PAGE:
True Detective Review: Episode 3 & 4 – Film Dispenser

Television February 11, 2014 Scott Phillips
Scott serves as the Content Programmer for the Way Down Film Festival held in Columbus, Georgia every Fall.

True Detective” Continues to Amaze

It’s been three weeks and two episodes since I’ve discussed True Detective, the intense new crime show from HBO. With each episode a densely-packed 57 or 58 minutes, it is not my intention to summarize or “re-cap” the action, but rather to analyze some of the plot details, discuss where things might be going and admire some of the story-telling techniques that drive this ground-breaking show.

1. The Hypocrisy of Detective Hart: While the first two episodes of the season were driven by the nihilistic darkness of Detective Cohle, Episodes 3 and 4 gave the audience a deeper look at Cohle’s partner. Detective Hart extols the virtues of being a family man and the stability they bring. He worries about his young partner who is adrift and alone in the world. Yet Hart’s actions don’t match his words.

Standing under the revival tent in Episode 3, Cohle tells Hart he’s living in denial. Cohle was referring to Hart’s religious beliefs, but he was right nonetheless. Hart is a hypocrite of the highest order, and that’s what makes his character so interesting. He professes his love to his wife and then meets his mistress. He won’t leave his family for his younger lover, but he is driven into a violent rage when the single woman spends an evening with someone else. Kudos go to Woody Harrelson for taking the less showy role and creating such an interesting character. Each week he slowly peels back the layers of Detective Hart, and his character is “unveiled” from episode to episode.

2. Welcome to the Jungle: We’ve been told that Cohle spent four years as an undercover agent in the world of Texas drug-running biker gangs. His dark outlook on the world feels like a form of PTSD. It’s as if the life was drained out of him after four years as a witness to all the depravity the world has to offer. With a clever plot twist in Episode 4, Cohle needs to re-enter the Texas criminal underworld to find their murder suspect, Reggie Ledoux. We get the chance to follow Cohle into the belly of the beast. He snorts coke, stares down gun barrels and runs a literal gauntlet to find the path to Ledoux. He even agrees to help rob a stash house in the projects to prove his loyalty to the gang. For the audience, seeing is believing. We understand Cohle more after spending some time in his former world.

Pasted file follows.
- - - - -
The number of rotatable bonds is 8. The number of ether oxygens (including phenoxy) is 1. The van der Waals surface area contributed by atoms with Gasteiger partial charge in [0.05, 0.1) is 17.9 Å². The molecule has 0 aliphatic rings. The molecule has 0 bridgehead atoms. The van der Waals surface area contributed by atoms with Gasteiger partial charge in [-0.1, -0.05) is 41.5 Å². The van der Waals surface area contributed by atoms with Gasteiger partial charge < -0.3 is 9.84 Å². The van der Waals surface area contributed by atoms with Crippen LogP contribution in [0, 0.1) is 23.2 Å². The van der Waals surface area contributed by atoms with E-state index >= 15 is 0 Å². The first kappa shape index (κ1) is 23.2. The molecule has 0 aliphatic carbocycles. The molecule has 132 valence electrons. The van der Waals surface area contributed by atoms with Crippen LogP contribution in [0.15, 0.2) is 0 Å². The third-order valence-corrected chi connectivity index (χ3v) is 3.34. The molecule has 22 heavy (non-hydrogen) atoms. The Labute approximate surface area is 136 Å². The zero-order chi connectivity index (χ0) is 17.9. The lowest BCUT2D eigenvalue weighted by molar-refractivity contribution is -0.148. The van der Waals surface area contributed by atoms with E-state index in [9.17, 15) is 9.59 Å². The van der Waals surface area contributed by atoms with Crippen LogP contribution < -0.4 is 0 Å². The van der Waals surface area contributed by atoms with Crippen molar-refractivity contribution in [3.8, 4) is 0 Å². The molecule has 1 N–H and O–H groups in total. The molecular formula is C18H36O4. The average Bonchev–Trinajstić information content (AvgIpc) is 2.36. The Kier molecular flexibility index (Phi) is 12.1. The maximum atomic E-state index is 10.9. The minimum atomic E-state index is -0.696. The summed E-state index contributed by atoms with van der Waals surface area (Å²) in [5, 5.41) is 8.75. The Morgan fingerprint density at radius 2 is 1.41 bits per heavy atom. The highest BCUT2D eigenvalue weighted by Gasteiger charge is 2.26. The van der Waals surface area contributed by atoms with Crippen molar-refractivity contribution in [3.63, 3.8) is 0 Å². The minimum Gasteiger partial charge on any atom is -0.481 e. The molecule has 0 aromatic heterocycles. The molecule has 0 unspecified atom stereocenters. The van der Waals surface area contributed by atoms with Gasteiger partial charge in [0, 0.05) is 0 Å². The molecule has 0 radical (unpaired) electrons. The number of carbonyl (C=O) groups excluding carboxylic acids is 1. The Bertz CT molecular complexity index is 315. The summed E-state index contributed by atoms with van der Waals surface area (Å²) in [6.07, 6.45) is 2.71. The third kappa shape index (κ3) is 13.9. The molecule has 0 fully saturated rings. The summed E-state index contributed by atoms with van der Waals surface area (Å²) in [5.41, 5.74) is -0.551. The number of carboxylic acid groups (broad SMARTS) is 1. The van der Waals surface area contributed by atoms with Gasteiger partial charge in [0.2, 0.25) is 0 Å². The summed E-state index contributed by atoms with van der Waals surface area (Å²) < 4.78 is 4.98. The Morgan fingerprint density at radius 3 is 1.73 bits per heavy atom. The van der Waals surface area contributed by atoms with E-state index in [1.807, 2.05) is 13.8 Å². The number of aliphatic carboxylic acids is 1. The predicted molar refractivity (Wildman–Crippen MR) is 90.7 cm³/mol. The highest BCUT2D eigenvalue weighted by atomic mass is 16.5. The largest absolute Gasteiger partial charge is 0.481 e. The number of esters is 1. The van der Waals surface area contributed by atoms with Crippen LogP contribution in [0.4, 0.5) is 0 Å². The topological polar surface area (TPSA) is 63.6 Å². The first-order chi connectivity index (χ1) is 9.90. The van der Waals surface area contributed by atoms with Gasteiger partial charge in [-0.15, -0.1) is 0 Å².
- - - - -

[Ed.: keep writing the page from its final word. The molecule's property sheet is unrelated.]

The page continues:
3. Is Ledoux Our Killer?: Cohle pursues Ledoux with the single-minded drive of a bloodhound, but when all is said and done, is Ledoux our murderer? If he is, then why is there an eerily-similar murder seventeen years later in 2012? After the dogged pursuit of Ledoux, I think Cohle will get the suspect in “the box”, and despite the almost overwhelming circumstantial evidence, Cohle will arrive at one conclusion: This ain’t the guy. In Episode 3, the modern-day Cohle discusses the art of interrogation with the detectives taping his story. He says he knows if he’s got the right guy after spending ten-minutes with him, and that ten minutes is going to tell Cohle that Ledoux isn’t their man. But, Ledoux’s connections to the victims and the players in the case are going to be enough for Hart and his superiors to charge Ledoux anyway.

Although Cohle is an oddball to begin with, I think some of his “weirdo schtick” during his interview with Detectives Gilbough and Papania is simply his way of enjoying being right. He plays it coy with all his existential comments and then drops in the occasional taunt (“Then start asking the right questions.”) I think he told everyone seventeen years ago that Ledoux was the wrong guy, and he has been waiting seventeen years to be proven right. He’ll tell his story, and he’ll help them catch the killer, but he’s toying with them along the way because he’s the smartest man in the room, and no one listened to him when it mattered.